September 21, 2018
3 min read

NHLBI grant to fund research toward prevention of cancer-related venous thromboembolism

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Photo of Alok Khorana
Alok A. Khorana

A $4.7 million grant from the NHLBI will support a Cleveland Clinic-led research consortium’s effort to develop a better risk-prediction tool for cancer-associated venous thromboembolism.

The 5-year grant will fund research led by Keith R. McCrae, MD, professor of molecular medicine at Case Western Reserve University and staff physician in the department of hematology and oncology at Cleveland Clinic, and Alok A. Khorana, MD, professor of medicine at Cleveland Clinic Lerner College of Medicine.

Research sites for the project include Cleveland Clinic’s Taussig Cancer Institute and Lerner Research Institute, as well as Beth Israel Deaconess Medical Center at Harvard Medical School and University of Cincinnati.

“About 20% of [patients with cancer] develop blood clots, which can cause stroke, hospitalization and delays in treatment. In fact, cancer-associated thrombosis is the second leading cause of death [among] patients with cancer,” Khorana said in a press release. “This grant will help us address the challenge of identifying who will develop blood clots and enable us to treat them proactively with blood thinners to prevent this complication.”

HemOnc Today spoke with Khorana about the incidence and impact of cancer-associated VTE, the research this grant will fund, and how the results will help clinicians and researchers better determine which patients are at risk.


Question: Can you provide context about incidence of cancer-associated VTE , as well as its impact on morbidity and mortality?

Answer: Thromboembolism is prevalent among patients with cancer. One in five will get a blood clot at some point during their illness. The clots can be in different areas of the body; however, most will be in the venous system. There also is a smaller incidence of arterial events, which include stroke or myocardial infarction. The consequences of thrombosis for patients with cancer are substantial and can lead to hospitalization and ED visits. A lot of studies document a link between venous and arterial thromboembolism and risk for short- and long-term mortality. Thrombosis has been shown to be the second leading cause of death among individuals with cancer, trailing only the malignancy itself.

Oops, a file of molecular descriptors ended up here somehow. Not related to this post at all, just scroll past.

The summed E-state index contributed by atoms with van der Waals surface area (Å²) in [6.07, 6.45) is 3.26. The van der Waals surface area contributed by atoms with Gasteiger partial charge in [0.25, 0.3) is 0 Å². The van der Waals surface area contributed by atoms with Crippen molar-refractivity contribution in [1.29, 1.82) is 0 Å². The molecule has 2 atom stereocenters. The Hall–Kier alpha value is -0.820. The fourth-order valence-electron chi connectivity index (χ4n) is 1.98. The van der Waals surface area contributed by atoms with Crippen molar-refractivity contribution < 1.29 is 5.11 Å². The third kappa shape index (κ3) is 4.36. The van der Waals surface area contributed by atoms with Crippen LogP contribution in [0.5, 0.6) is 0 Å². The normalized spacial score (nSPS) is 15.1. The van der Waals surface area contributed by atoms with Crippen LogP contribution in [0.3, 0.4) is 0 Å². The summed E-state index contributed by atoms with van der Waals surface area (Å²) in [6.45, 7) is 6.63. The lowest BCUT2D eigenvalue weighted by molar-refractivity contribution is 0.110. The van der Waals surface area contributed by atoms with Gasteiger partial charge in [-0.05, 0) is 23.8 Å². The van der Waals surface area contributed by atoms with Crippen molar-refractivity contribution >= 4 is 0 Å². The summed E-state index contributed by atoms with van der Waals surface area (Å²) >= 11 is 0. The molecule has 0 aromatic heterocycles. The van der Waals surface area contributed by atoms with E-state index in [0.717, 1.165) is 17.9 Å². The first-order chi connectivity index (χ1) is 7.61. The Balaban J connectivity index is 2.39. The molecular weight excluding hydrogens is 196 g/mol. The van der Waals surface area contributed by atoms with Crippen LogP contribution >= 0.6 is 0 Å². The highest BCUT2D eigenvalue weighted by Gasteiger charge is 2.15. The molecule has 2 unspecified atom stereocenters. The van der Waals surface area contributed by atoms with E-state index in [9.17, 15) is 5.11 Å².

Q: What research will this grant fund?

A: It is important to identify who will develop thromboembolism because clots are highly preventable with low-doses of anticoagulants. However, prophylactic anticoagulation is not a strategy that we want to use for every patient. The majority will not get a clot, and exposing those patients to anticoagulants can lead to bleeding and other side effects. This grant supports novel approaches to predict risk for cancer-associated VTE. The currently utilized risk-prediction approach is the Khorana Score. Although this score has been validated multiple times and has a high negative predictive value, it does not have a high positive predictive value. We feel this tool can be improved upon with novel biomarker data and other approaches..


Q: How will the research be conducted?

A: There are a couple different components. One is a discovery phase to identify novel candidate biomarkers. We have preliminary data that include molecules involved in the contact activation pathway, as well as complement activation. Part of the grant will focus on identifying if these can predict cancer-associated VTE. The second aim is to identify circulating micro-RNA profiles predictive of thrombosis. In preliminary data, we have identified a couple micro-RNA profiles that are predictive of cancer-associated thrombosis, and we want to see if these can be used in a broader population to further stratify risk. In the validation phase, we will evaluate these candidate biomarkers in blood specimens obtained from several hundred patients with cancer who participate in ongoing clinical trials to see if these candidate biomarkers are truly predictive and can enhance risk-prediction tools.


Q: How might the results help clinicians or researchers better determine who is at risk for cancer-associated VTE?

A: By completion of this grant, we think we will be able to better identify patients with cancer at risk for venous thromboembolism and potentially arterial thromboembolism. If we are able to do that, then we can better target patients for prophylaxis using anticoagulants in prophylactic doses. – by Jennifer Southall


For more information:

Alok A. Khorana, MD, can be reached at Cleveland Clinic, 10201 Carnegie Ave., CA60, Cleveland, OH 44195; email:

Disclosure: Khorana reports no relevant financial disclosures.